Good yourself: humility or will? There is a
Good to Great Why Some Companies Make the Leap…and Other Don’t “Good to Great” is an exploration into the key factors that have transformed good companies into great companies (Collins, 2001). The book works from empirical data to build a fact based theory while urging the reader to remain impartial and to draw his/her conclusion based on the evidence presented. It identifies the key characteristics unique to 11 companies (Abbott, Circuit City, Fannie Mae, Gillette, Kimberly-Clark, Kroger, Nucor, Philip Morris, Pitney-Bowes, Walgreens, and Wells Fargo) that have transitioned from good to great and sustained greatness for at least 15 years.Collins has broken down the findings of his team into a multi-phased concept that details the entire process: Level 5 Leadership, First Who…Then What, Confront the Brutal Facts (Yet Never Lose Faith), The Hedgehog Concept (Simplicity Within Circle Three), A Culture of Discipline, Technology Accelerators, The Flywheel and the Doom Loop, and From Good to Great to Built to Last. 1.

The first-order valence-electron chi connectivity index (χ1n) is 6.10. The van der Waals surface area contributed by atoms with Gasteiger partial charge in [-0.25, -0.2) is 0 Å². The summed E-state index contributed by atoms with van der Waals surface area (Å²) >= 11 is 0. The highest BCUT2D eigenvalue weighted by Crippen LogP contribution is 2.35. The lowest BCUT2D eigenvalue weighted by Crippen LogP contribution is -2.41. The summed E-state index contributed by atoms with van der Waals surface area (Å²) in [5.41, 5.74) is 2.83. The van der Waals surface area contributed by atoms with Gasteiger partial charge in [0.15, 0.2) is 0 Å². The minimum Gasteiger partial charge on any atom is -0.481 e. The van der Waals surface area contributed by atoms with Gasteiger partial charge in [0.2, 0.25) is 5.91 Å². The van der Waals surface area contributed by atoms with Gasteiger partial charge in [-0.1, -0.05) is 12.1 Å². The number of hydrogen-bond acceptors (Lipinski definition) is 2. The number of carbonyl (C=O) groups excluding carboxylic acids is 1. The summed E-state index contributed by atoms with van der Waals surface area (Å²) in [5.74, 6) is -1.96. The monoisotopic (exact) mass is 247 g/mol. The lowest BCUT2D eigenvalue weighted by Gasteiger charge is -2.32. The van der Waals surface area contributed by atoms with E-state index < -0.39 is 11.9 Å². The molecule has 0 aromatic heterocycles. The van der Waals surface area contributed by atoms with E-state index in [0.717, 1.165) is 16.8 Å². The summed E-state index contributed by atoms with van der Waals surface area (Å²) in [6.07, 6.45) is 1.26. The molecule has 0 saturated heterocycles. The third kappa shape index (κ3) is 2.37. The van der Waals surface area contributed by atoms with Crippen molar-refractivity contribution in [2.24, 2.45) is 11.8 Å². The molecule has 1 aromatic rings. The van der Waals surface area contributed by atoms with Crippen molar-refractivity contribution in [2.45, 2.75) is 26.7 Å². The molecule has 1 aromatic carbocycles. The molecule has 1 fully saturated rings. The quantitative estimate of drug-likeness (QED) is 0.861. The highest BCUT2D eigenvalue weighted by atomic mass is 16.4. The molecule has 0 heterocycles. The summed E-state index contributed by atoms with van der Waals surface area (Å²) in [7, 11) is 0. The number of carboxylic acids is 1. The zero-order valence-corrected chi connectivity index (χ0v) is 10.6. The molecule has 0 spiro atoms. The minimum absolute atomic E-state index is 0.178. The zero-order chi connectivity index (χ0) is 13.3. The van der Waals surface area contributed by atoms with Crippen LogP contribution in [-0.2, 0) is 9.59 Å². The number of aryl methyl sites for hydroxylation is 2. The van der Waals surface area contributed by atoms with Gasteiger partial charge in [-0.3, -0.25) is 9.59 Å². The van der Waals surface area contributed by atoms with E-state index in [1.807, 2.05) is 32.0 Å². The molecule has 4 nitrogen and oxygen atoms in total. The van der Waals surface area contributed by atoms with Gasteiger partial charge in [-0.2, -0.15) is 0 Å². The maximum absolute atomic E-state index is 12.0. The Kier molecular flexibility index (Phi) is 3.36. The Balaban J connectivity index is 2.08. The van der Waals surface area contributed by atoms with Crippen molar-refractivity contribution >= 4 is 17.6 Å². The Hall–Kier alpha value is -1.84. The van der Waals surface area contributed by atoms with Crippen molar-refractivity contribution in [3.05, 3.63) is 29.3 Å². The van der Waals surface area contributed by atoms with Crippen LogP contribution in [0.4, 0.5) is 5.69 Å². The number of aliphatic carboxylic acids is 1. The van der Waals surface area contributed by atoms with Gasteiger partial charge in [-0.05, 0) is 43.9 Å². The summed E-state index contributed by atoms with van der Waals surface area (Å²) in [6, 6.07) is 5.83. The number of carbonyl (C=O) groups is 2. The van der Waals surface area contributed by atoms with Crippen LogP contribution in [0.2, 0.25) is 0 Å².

0 Level 5 Leadership Which is harder to cultivate within yourself: humility or will? There is a saying that I’ve often heard in professional settings, “Smart leaders surround themselves with smart people. Level 5 leaders are extremely humble in that they attribute the success of the organization to external factors, giving credit to their team, or undefined factors such as luck. However, when the organization experiences negative results these leaders contribute the cause to internal factors pointing the finger at him/her self. However, these leaders have incredible resolve in the face of adversity. They are risk takers, willing to discontinue long held traditional products or services, moving the organization into a new direction with new products or services to advance the organization.
Level 5 leaders were described as “plow horses” in comparison to good leaders who were described as “show horses. ” Level 5 leaders are willing to get in the trenches and get the work do, but shy away from standing in the spotlight accepting notoriety. In my experience, working under the leadership of someone that is more concerned with the success of the whole instead of obtaining individual praise, has propelled the group to work more diligently for a shared goal. Yet, within me it is a constant challenge to cultivate humility. In my work environment, eam work is normal and we often work toward shared goals. However, individual accomplishments are what is evaluated for promotions, raises, and performance reviews. After reading, “Good to Great” I have a renewed appreciation for the benefits of humility.